Spacefest X has landed
This year's Spacefest included the largest gathering of space artists I have seen in my four years participating in the show. More than forty artists were in attendance. I am happy to say that this was my most successful art show to date. This year I offered archival quality giclée prints on Epson Premium Lustre paper. I sold four prints as well as four stereographic cards, which were a popular new offering this year.
Also new at Spacefest this year was a panel discussion lead by Andy Chaikin with members of the International Association of Astronomical Artists (IAAA). The panel offered a retrospective of the original forming of the group and its history of artist workshops which have been taking place all over the world since the club's inception. The discussions were engaging and often humorous. One of the best lines came from "Mikey" Carroll who declared that his painting media of choice is "burnt Indian Flatbread and lipstick". At the end of the talk, the artists of the IAAA in the audience were asked to stand up and be recognized. We had each been given a Circus Peanut ahead of time as a symbol of being a member of the association. Orange food has been a "thing" in the group since the earliest workshops, as has been many other charming quirks of language that make the IAAA a worthy tribe to belong to.
We again signed up for the VIP meals this year. It was my goal in this moon landing anniversary year to be in the company of some of people who played a role in making Apollo 11 a success fifty years ago. At the luncheon, we were seated with no less than four people associated with the U.S. space program. We enjoyed conversation with the aptly named Apollo flight controller, Bill Moon, and Marie Fullerton (wife of the late space shuttle astronaut Gordon Fullerton). We were also honored to be seated with two of the "Mercury 13" women aviators, Gene Nora Jessen and Sarah Ratley. At the banquet dinner, we were seated with the very colorful Jerry Bostick who was an Apollo flight controller. Also at our table was the gentleman who portrayed Jerry in the movie, "First Man".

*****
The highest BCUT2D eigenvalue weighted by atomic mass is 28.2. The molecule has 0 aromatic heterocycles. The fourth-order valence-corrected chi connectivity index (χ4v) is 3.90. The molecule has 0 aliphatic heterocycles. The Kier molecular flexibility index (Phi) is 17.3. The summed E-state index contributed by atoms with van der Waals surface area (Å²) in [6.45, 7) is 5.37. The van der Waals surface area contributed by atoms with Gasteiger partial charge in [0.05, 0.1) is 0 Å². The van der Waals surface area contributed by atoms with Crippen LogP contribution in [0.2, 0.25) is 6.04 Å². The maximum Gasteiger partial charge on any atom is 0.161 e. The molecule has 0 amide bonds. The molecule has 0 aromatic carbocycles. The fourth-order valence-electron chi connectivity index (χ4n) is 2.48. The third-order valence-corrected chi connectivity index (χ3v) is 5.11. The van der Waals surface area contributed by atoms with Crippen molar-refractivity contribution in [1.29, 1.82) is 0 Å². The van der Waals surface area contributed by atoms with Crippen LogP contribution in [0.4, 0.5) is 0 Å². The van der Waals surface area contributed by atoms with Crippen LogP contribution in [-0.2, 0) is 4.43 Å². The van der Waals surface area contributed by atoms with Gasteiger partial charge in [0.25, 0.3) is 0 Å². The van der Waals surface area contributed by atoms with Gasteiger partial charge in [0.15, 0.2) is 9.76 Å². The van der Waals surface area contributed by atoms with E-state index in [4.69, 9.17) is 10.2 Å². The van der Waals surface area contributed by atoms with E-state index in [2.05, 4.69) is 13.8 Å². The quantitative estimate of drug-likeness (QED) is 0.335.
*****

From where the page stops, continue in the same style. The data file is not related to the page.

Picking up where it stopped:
After the annual artist photo was taken, IAAA president Jon Ramer made a special presentation to bestow the organization's prestigious Rudaux Award to two of its members. The first was posthumously awarded to astronaut artist Alan Bean who passed away last year. Artist Pamela Lee was awarded the honor in person and was gifted the first physical manifestation of the award in the organization's history. The award, named for French space artist and astronomer Lucien Rudaux, recognizes individuals who have made significant contributions to the field of astronomical art and have advanced of the genre of space art.
Each year at Spacefest seems to get better and better. The dates for next year's Spacefest XI have just been announced as July 9-12 in Tucson, Arizona, at the Marriott Starr Pass Resort. I plan to be there in 2020 with even more art. Hope to see you there!